Today is John Lennon’s birthday. One half of the greatest songwriting teams in the history of music would have turned 78 today, if he had not been felled by a lunatic’s bullet and had survived the ravages of early old age.
78 is an interesting number with a distinctive musical element to it, for those of us of a particular age. When I was growing up, and John Lennon, Paul McCartney, George Harrison, and Ringo Starr were standing, alone and unchallenged, at the absolute pinnacle of popular music, we had a phonograph that had four speeds — 16, 33 1/3, 45, and 78 — so you could change the revolutions per minute of the turntable depending on the kind of record you were playing. My parents actually had some old swing era records that played at 78 rpm, but of course the Beatles singles were 45s, and the Beatles albums, where the band really broke through the barriers surrounding popular music and changed music forever, were played at 33 1/3. We played those Beatles records over and over, and even though I’ve heard every song more than a thousand times — no exaggeration — they all still sound as fresh and great as they did when I first heard them on an AM radio.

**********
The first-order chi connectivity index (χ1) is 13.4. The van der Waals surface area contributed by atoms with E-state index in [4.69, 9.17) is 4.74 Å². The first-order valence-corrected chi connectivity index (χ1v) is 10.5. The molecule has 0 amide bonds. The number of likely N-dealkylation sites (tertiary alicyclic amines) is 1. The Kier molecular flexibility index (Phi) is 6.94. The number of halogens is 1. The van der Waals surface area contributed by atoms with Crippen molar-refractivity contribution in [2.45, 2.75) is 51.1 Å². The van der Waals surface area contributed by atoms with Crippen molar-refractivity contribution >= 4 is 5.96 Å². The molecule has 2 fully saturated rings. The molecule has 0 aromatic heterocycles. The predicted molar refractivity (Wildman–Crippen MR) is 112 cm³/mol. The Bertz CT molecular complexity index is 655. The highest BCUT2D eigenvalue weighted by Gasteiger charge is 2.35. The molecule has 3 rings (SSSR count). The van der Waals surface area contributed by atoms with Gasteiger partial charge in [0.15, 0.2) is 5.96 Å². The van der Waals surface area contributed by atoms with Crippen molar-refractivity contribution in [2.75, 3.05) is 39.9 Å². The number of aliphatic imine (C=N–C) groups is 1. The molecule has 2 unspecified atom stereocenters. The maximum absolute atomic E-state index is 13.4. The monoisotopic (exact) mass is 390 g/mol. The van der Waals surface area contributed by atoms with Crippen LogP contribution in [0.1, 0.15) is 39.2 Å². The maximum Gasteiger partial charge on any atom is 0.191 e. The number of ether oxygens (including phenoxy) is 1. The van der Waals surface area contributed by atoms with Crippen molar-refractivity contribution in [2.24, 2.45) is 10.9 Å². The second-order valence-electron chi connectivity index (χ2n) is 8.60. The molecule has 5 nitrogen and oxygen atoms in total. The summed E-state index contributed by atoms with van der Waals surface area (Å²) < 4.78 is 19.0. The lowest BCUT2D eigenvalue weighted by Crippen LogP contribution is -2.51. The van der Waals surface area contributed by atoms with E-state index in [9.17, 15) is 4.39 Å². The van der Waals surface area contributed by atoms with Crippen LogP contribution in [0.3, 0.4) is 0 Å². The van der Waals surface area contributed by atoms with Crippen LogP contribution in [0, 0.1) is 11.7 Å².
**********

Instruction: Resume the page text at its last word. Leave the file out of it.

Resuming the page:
I never understood why turntables had variable speeds and why different records were recorded to be played at different speeds — but still, even today, 16, 33 1/3, 45, and 78 remain almost mystical musical numbers for me. I really would have liked for John Lennon to have made it to 78; unfortunately, he never had the chance to make it to 45.
As I mentioned when the ten candidates in the people’s vote were announced, I think Edison would be a very good choice. Inventors and businessmen are greatly underrepresented in Statuary Hall, and Edison was both. Indeed, his inventions of the phonograph, the incandescent light bulb, and motion pictures created entire industries that have made huge contributions to growth of the American economy, employed hundreds of thousands of people, and allowed for new forms of artistic expression. Edison also established the first commercial laboratory to facilitate experimentation and then the rapid and inexpensive realization of new inventions. Edison’s concept of commercializing the process of research and development helped to foster a culture of innovation that has allowed the American economy to continue to lead the world in devising new technology. Finally, Edison’s biography is a classic American success story and tribute to the value of hard work, risk-taking . . . and marketing and promotion.
Edison is a fine choice for Statuary Hall. Let’s hope the Committee and the General Assembly agree.